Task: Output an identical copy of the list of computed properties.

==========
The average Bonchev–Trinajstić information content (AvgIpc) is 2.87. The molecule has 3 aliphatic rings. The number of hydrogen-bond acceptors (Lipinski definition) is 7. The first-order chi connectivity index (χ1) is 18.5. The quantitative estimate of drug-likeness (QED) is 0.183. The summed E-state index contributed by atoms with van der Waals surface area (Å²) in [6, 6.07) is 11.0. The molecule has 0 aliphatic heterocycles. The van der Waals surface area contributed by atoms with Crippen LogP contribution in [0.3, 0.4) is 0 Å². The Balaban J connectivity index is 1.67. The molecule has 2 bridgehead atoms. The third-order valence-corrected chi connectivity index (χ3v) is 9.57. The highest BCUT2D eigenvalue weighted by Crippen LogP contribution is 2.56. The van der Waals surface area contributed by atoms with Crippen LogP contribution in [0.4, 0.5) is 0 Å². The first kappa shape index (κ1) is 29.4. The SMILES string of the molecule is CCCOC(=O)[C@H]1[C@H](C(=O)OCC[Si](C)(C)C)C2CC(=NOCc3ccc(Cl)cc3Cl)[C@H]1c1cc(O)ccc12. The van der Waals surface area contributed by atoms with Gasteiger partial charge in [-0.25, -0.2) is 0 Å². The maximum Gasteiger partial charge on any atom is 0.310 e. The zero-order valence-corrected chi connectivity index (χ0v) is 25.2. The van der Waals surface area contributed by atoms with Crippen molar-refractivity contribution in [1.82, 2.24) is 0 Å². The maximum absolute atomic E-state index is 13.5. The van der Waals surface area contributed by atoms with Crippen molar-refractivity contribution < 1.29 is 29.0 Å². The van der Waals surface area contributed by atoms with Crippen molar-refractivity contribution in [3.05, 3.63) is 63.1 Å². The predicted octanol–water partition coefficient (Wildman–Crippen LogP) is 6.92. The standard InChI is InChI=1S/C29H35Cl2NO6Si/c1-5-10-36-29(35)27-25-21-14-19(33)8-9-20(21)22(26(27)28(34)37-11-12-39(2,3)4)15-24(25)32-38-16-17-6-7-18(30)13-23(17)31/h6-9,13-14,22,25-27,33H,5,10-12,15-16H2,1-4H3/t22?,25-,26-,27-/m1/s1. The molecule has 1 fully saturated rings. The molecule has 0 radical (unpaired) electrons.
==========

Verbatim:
The average Bonchev–Trinajstić information content (AvgIpc) is 2.87. The molecule has 3 aliphatic rings. The number of hydrogen-bond acceptors (Lipinski definition) is 7. The first-order chi connectivity index (χ1) is 18.5. The quantitative estimate of drug-likeness (QED) is 0.183. The summed E-state index contributed by atoms with van der Waals surface area (Å²) in [6, 6.07) is 11.0. The molecule has 0 aliphatic heterocycles. The van der Waals surface area contributed by atoms with Crippen LogP contribution in [0.3, 0.4) is 0 Å². The Balaban J connectivity index is 1.67. The molecule has 2 bridgehead atoms. The third-order valence-corrected chi connectivity index (χ3v) is 9.57. The highest BCUT2D eigenvalue weighted by Crippen LogP contribution is 2.56. The van der Waals surface area contributed by atoms with Crippen LogP contribution in [0.4, 0.5) is 0 Å². The first kappa shape index (κ1) is 29.4. The SMILES string of the molecule is CCCOC(=O)[C@H]1[C@H](C(=O)OCC[Si](C)(C)C)C2CC(=NOCc3ccc(Cl)cc3Cl)[C@H]1c1cc(O)ccc12. The van der Waals surface area contributed by atoms with Gasteiger partial charge in [-0.25, -0.2) is 0 Å². The maximum Gasteiger partial charge on any atom is 0.310 e. The zero-order valence-corrected chi connectivity index (χ0v) is 25.2. The van der Waals surface area contributed by atoms with Crippen molar-refractivity contribution in [1.82, 2.24) is 0 Å². The maximum absolute atomic E-state index is 13.5. The van der Waals surface area contributed by atoms with Crippen molar-refractivity contribution < 1.29 is 29.0 Å². The van der Waals surface area contributed by atoms with Crippen molar-refractivity contribution in [3.05, 3.63) is 63.1 Å². The predicted octanol–water partition coefficient (Wildman–Crippen LogP) is 6.92. The standard InChI is InChI=1S/C29H35Cl2NO6Si/c1-5-10-36-29(35)27-25-21-14-19(33)8-9-20(21)22(26(27)28(34)37-11-12-39(2,3)4)15-24(25)32-38-16-17-6-7-18(30)13-23(17)31/h6-9,13-14,22,25-27,33H,5,10-12,15-16H2,1-4H3/t22?,25-,26-,27-/m1/s1. The molecule has 1 fully saturated rings. The molecule has 0 radical (unpaired) electrons.